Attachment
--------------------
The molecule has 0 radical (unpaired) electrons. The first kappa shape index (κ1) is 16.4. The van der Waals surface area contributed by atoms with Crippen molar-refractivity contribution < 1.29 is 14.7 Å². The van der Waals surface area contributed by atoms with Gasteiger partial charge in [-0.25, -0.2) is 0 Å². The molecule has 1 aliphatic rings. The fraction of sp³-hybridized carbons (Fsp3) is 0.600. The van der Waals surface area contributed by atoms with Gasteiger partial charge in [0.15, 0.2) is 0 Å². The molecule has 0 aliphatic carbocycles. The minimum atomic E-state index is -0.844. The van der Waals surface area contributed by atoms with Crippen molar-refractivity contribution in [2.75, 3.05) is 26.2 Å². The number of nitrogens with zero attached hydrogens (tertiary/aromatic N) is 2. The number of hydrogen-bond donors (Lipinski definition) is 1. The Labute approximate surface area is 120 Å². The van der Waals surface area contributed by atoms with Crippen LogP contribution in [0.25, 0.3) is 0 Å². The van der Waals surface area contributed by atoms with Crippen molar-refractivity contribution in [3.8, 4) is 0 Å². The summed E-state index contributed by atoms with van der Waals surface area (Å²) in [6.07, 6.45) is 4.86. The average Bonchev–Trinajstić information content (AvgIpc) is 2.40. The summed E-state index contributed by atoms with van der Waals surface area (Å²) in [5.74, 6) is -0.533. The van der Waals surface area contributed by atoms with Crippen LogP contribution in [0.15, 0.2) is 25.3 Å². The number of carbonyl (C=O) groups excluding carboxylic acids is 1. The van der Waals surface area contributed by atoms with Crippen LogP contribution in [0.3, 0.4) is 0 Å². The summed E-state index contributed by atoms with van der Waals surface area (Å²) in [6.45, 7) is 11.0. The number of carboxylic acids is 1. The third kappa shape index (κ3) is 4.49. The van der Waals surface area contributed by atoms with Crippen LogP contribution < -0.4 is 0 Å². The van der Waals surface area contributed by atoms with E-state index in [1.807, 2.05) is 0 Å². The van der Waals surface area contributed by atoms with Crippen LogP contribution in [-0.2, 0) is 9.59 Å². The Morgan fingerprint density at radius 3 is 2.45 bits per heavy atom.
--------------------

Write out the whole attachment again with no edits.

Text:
The molecule has 0 radical (unpaired) electrons. The first kappa shape index (κ1) is 16.4. The van der Waals surface area contributed by atoms with Crippen molar-refractivity contribution < 1.29 is 14.7 Å². The van der Waals surface area contributed by atoms with Gasteiger partial charge in [-0.25, -0.2) is 0 Å². The molecule has 1 aliphatic rings. The fraction of sp³-hybridized carbons (Fsp3) is 0.600. The van der Waals surface area contributed by atoms with Gasteiger partial charge in [0.15, 0.2) is 0 Å². The molecule has 0 aliphatic carbocycles. The minimum atomic E-state index is -0.844. The van der Waals surface area contributed by atoms with Crippen molar-refractivity contribution in [2.75, 3.05) is 26.2 Å². The number of nitrogens with zero attached hydrogens (tertiary/aromatic N) is 2. The number of hydrogen-bond donors (Lipinski definition) is 1. The Labute approximate surface area is 120 Å². The van der Waals surface area contributed by atoms with Crippen LogP contribution in [0.25, 0.3) is 0 Å². The van der Waals surface area contributed by atoms with Crippen molar-refractivity contribution in [3.8, 4) is 0 Å². The summed E-state index contributed by atoms with van der Waals surface area (Å²) in [6.07, 6.45) is 4.86. The average Bonchev–Trinajstić information content (AvgIpc) is 2.40. The summed E-state index contributed by atoms with van der Waals surface area (Å²) in [5.74, 6) is -0.533. The van der Waals surface area contributed by atoms with Crippen LogP contribution in [0.15, 0.2) is 25.3 Å². The number of carbonyl (C=O) groups excluding carboxylic acids is 1. The van der Waals surface area contributed by atoms with Crippen LogP contribution in [0.3, 0.4) is 0 Å². The summed E-state index contributed by atoms with van der Waals surface area (Å²) in [6.45, 7) is 11.0. The number of carboxylic acids is 1. The third kappa shape index (κ3) is 4.49. The van der Waals surface area contributed by atoms with Crippen LogP contribution < -0.4 is 0 Å². The van der Waals surface area contributed by atoms with E-state index in [1.807, 2.05) is 0 Å². The van der Waals surface area contributed by atoms with Crippen LogP contribution in [-0.2, 0) is 9.59 Å². The Morgan fingerprint density at radius 3 is 2.45 bits per heavy atom.